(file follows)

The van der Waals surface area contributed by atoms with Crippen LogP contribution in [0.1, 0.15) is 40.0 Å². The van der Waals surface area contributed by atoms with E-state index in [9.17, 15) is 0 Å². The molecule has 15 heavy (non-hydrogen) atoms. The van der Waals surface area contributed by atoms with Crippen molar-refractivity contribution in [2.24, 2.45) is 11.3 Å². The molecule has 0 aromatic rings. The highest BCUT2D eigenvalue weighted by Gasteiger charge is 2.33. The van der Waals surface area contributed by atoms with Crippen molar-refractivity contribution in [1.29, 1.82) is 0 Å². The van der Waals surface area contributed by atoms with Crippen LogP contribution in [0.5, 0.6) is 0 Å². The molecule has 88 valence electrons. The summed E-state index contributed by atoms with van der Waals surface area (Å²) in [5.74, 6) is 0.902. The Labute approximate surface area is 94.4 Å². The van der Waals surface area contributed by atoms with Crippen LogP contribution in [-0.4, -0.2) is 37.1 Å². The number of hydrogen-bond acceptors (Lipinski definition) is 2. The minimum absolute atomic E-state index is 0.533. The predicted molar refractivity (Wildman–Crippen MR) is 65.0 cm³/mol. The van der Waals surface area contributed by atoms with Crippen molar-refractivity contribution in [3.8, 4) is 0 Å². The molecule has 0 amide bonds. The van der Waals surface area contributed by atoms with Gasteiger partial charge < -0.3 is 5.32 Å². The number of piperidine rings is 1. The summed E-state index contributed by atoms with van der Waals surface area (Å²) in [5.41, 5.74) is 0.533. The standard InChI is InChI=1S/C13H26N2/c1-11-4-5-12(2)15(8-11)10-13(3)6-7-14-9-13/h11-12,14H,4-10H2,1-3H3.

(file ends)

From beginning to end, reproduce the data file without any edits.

The van der Waals surface area contributed by atoms with Crippen LogP contribution in [0.1, 0.15) is 40.0 Å². The van der Waals surface area contributed by atoms with E-state index in [9.17, 15) is 0 Å². The molecule has 15 heavy (non-hydrogen) atoms. The van der Waals surface area contributed by atoms with Crippen molar-refractivity contribution in [2.24, 2.45) is 11.3 Å². The molecule has 0 aromatic rings. The highest BCUT2D eigenvalue weighted by Gasteiger charge is 2.33. The van der Waals surface area contributed by atoms with Crippen molar-refractivity contribution in [1.29, 1.82) is 0 Å². The van der Waals surface area contributed by atoms with Crippen LogP contribution in [0.5, 0.6) is 0 Å². The molecule has 88 valence electrons. The summed E-state index contributed by atoms with van der Waals surface area (Å²) in [5.74, 6) is 0.902. The Labute approximate surface area is 94.4 Å². The van der Waals surface area contributed by atoms with Crippen LogP contribution in [-0.4, -0.2) is 37.1 Å². The number of hydrogen-bond acceptors (Lipinski definition) is 2. The minimum absolute atomic E-state index is 0.533. The predicted molar refractivity (Wildman–Crippen MR) is 65.0 cm³/mol. The van der Waals surface area contributed by atoms with Crippen molar-refractivity contribution in [3.8, 4) is 0 Å². The molecule has 0 amide bonds. The van der Waals surface area contributed by atoms with Gasteiger partial charge < -0.3 is 5.32 Å². The number of piperidine rings is 1. The summed E-state index contributed by atoms with van der Waals surface area (Å²) in [5.41, 5.74) is 0.533. The standard InChI is InChI=1S/C13H26N2/c1-11-4-5-12(2)15(8-11)10-13(3)6-7-14-9-13/h11-12,14H,4-10H2,1-3H3.